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Cancel Debts Not People

Collection: Cancel Debts Not People Shirts, Prints, and Stencils

Elizabeth Warren has thrown her hat in on a bold idea that’s been in the air for a long time: cancel student loan debt.

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Not interest rate decreases, or refinancing, or other half-measures, but an all out cancelation of up to $50K in student loan debt for anyone whose income is $100K or less. Combined with universal free public higher education going forward.

cancel debts not people t-shirt in blue
Cancel Debts Not People Unisex Tee in Royal Blue

I was first introduced to this idea back in the early 2010s the Rolling Jubilee, a project by Strike Debt, which has now evolved into The Debt Collective.

Their project leveraged one of the most dysfunctional aspects of student loan debt: the fact that the debts get bundled and resold, over and over, for pennies on the dollar.

Rolling Jubilee raised $701,317 dollars (a few of which were mine, even as a broke post-grad student living under a pile of debt) and bought bundles of debt worth a total of $31,982,455.76.

Then, instead of trying to collect those debts, they abolished them. Poof. Gone. No more debt for the people whose loans were part of those bundles.

Those numbers highlight how broken, and at this point imaginary, the entire debt-debtor relationship is.

cancel debts not people t-shirt in charcoal
Cancel Debts Not People Feminine Cut Tee in Charcoal

In what world does $700K buy $31M?

The broken world we currently live in.

The organizers of Rolling Jubilee were clear that their project was intended to be a spark — “not a solution to the debt crisis.”

Years later, it looks like that idea is ready to catch fire. Our world might be on the verge of transition.

As Elizabeth Warren raises the progressive bar for any would-be Democratic nominee for the 2020 US general election, other candidates — and their supporters — will have to come down on one side or the other of this issue. All this in a primary that is shaping up to have social justice issues as central platform points.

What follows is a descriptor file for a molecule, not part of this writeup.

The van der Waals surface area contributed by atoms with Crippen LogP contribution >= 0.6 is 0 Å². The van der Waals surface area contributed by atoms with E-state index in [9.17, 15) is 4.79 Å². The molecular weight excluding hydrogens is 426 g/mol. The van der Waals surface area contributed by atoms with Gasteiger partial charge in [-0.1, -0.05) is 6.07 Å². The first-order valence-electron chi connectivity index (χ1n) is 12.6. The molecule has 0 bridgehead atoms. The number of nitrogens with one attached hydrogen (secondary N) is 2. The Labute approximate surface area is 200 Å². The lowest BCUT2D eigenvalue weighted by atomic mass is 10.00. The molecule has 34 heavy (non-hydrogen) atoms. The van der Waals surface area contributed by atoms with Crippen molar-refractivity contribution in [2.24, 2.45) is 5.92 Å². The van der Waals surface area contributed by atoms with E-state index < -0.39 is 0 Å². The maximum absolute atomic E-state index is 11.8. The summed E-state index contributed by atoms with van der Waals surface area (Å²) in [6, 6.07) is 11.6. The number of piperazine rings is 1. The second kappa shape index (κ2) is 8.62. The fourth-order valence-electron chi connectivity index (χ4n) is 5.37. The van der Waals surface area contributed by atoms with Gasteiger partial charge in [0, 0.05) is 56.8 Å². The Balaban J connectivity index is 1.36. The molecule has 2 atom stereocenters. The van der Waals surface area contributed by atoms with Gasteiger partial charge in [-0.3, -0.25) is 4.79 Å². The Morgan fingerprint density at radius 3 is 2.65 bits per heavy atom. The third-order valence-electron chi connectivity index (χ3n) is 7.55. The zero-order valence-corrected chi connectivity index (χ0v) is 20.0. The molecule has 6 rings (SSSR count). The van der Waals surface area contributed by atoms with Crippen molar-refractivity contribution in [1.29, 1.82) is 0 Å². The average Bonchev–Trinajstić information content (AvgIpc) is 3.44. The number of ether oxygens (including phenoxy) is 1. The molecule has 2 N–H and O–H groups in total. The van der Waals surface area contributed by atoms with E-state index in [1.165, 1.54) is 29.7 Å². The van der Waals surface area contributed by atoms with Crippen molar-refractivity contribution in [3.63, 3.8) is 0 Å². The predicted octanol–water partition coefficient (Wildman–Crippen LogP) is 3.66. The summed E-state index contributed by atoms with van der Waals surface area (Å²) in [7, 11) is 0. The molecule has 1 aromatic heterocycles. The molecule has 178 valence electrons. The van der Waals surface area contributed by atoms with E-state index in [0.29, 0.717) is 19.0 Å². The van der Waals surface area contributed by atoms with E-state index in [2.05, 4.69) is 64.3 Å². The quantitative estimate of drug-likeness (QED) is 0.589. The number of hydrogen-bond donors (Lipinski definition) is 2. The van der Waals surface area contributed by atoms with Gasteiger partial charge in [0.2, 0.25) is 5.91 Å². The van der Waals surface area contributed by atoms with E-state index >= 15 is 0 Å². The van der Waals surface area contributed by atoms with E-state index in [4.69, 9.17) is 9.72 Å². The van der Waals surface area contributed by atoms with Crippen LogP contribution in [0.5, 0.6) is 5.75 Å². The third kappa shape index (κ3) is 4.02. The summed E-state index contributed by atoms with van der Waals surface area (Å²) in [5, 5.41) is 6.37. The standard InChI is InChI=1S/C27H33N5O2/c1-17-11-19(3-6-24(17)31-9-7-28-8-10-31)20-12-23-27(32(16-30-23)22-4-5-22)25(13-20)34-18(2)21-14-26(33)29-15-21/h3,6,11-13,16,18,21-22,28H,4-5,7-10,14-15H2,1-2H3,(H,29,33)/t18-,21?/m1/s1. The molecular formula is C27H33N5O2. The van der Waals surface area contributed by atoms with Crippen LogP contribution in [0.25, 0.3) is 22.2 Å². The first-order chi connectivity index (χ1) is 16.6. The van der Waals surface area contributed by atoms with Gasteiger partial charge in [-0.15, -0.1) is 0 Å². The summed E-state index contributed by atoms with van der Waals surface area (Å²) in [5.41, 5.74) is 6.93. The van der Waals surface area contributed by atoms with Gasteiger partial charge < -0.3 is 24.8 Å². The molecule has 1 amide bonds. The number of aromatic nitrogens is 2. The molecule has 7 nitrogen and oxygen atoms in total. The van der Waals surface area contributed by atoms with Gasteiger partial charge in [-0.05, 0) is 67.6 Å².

And I can’t help but celebrate this as a potential material social justice gain.

Incurring debt in order to pursue higher education is a barrier to accessing many currently-elitist dimensions of society. Requiring a college degree (and, increasingly, a graduate degree of some kind) is an effective way to keep historically disenfranchised people disenfranchised.

Cancel Debts Not People Print (24" x 36")
Cancel Debts Not People Print (24″ x 36″)

And it’s a barrier that disproportionately affects poor and lower-middle-class people, first generation (or generationally poor) people, undocumented people, and people of color. “Student loan debt weighs more heavily on students of color than on their white counterparts.”

We’re in a moment when a lot of social justice advocates, activists, and educators — myself included — are struggling to articulate exactly what policy, or change, we seek.

A lot of social justice action that is dominating the mainstream right now can be summed up as “cancel culture.” At least in online activism, it is the zeitgeist many of us are currently swept up in.

We can’t know how effective “canceling” people for bigoted, oppressive, or problematic behaviors will be in the long run for advancing the goals of social justice.